Point of No Return

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The Article

Recession, recession, recession. The news headlines these days are all recession, all the time, with Natasha Richardson’s tragedy occasionally thrown in. And like most bad things, we’re partly responsible for this economic downturn. In our personal lives, when things go sour, it’s usually because we’ve taken the wrong road. You don’t just “by mistake” have an affair, or “catch” a drug addiction, or “accidentally” go bankrupt. These things happen because we weren’t focused on responsibility; we were focused on short-term gratification.

And that’s what happened with this recession. Consumers wanted to buy stuff they couldn’t afford, and financial institutions wanted to lend to them so they could get the commissions and the profits. Unfortunately, too many went a step too far, and now we’re out of money.

Our governments are trying to borrow their way out, but I’m not sure they’ll be able to, nor am I sure this is a good idea. As bad as things are now, they’re going to get worse in about ten years when Baby Boomers retire in large numbers. Those Boomers will need Old Age Security, and health care, and lots of government services, but they’re going to stop working and paying large amounts of taxes. Where will the money for these programs come from if we wrack up too much debt now?

I don’t mean to sound too bitter to my parents’ generation, but they voted in all the deficits which have led to our federal debt, and they will likely still enjoy health care and pension plans. My generation won’t. The Boomers bankrupted the rest of us, because they voted what was best for them, instead of what was best for the country or their children. Today, children are born already owing massive amounts of taxes that their grandparents and great-grandparents spent.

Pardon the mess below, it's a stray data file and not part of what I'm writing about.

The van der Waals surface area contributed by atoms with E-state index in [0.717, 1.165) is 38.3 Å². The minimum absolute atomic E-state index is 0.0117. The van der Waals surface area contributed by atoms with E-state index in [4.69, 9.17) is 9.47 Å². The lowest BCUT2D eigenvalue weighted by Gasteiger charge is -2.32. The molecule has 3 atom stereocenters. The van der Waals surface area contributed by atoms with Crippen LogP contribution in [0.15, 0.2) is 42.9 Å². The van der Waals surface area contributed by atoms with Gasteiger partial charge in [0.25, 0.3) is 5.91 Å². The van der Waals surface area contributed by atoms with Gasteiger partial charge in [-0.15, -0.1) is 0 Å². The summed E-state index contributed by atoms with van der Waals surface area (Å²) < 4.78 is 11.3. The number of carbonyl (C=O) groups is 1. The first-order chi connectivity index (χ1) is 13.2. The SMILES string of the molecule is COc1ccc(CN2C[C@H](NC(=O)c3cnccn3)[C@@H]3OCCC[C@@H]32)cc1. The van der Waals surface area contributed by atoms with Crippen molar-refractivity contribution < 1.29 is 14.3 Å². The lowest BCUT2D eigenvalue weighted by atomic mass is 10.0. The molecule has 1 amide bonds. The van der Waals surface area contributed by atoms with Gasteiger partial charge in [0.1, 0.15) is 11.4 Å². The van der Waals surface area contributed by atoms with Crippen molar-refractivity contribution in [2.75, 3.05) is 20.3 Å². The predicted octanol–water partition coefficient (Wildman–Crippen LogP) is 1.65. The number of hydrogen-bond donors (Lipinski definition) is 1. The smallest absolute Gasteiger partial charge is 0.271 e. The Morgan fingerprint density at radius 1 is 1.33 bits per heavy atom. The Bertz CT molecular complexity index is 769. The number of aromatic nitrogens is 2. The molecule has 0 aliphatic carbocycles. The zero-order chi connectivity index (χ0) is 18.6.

But this financial ticking time bomb isn’t the only crisis that we’re suffering from right now. Britain passed a milestone this year: for the first time, more babies are born to single parents than married parents. And Canada’s catching up. That leaves us without fundamental human resources that can help us weather the storm.

In previous financial downturns, people got back to basics. They clung to family. They learned how to save, and even scrimp, rather than buy stuff they didn’t need. They learned how to entertain themselves by just hanging out together. They cared for their neighbours.

I desperately hope that’s what will happen this time, too, but I’m scared. We just don’t have the cultural resources that previous generations did, nor do we have the same morals. Perhaps those growing up today, even if they wanted to, simply don’t have the life experience or values to turn things around. Too many haven’t been taught how to claim responsibility. They haven’t been taught how to make a commitment and stick to it. They haven’t been taught how to sacrifice, or how to be generous. And what are the repercussions then for our country?

The same inner strength that brought us out of the last few periods of economic turmoil can bring us out of this one, too, but only if we face reality. We are responsible for caring for ourselves. Commitment matters. Family matters. Responsibility matters. When we have these things, we can weather a storm. When we don’t, storms can knock us over. So are we going to turn back to our families, honour our commitments, and act responsibly? Or are we just going to turn on plasma TV and tune out life? The answer to that question, I think, will determine far more the future of this country than anything our government can do.

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